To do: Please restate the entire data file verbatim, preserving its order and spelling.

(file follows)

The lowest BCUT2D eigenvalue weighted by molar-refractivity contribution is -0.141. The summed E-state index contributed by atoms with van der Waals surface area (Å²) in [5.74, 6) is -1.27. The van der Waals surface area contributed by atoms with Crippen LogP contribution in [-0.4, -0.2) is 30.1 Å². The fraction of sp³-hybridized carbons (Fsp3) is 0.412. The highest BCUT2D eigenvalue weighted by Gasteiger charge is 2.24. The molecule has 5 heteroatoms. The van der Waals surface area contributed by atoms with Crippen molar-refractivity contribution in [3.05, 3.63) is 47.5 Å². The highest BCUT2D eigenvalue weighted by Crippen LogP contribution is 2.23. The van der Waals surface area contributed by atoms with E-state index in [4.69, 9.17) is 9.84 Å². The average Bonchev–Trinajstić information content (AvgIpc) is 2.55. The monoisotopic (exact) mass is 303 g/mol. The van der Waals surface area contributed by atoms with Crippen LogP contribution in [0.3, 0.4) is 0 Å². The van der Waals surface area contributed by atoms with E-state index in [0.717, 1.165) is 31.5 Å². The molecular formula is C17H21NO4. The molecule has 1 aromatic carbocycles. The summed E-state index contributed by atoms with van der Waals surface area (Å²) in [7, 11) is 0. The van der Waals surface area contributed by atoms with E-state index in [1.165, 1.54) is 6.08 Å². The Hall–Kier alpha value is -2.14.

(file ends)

The lowest BCUT2D eigenvalue weighted by molar-refractivity contribution is -0.141. The summed E-state index contributed by atoms with van der Waals surface area (Å²) in [5.74, 6) is -1.27. The van der Waals surface area contributed by atoms with Crippen LogP contribution in [-0.4, -0.2) is 30.1 Å². The fraction of sp³-hybridized carbons (Fsp3) is 0.412. The highest BCUT2D eigenvalue weighted by Gasteiger charge is 2.24. The molecule has 5 heteroatoms. The van der Waals surface area contributed by atoms with Crippen molar-refractivity contribution in [3.05, 3.63) is 47.5 Å². The highest BCUT2D eigenvalue weighted by Crippen LogP contribution is 2.23. The van der Waals surface area contributed by atoms with E-state index in [4.69, 9.17) is 9.84 Å². The average Bonchev–Trinajstić information content (AvgIpc) is 2.55. The monoisotopic (exact) mass is 303 g/mol. The van der Waals surface area contributed by atoms with Crippen LogP contribution in [0.3, 0.4) is 0 Å². The van der Waals surface area contributed by atoms with E-state index in [0.717, 1.165) is 31.5 Å². The molecular formula is C17H21NO4. The molecule has 1 aromatic carbocycles. The summed E-state index contributed by atoms with van der Waals surface area (Å²) in [7, 11) is 0. The van der Waals surface area contributed by atoms with E-state index in [1.165, 1.54) is 6.08 Å². The Hall–Kier alpha value is -2.14.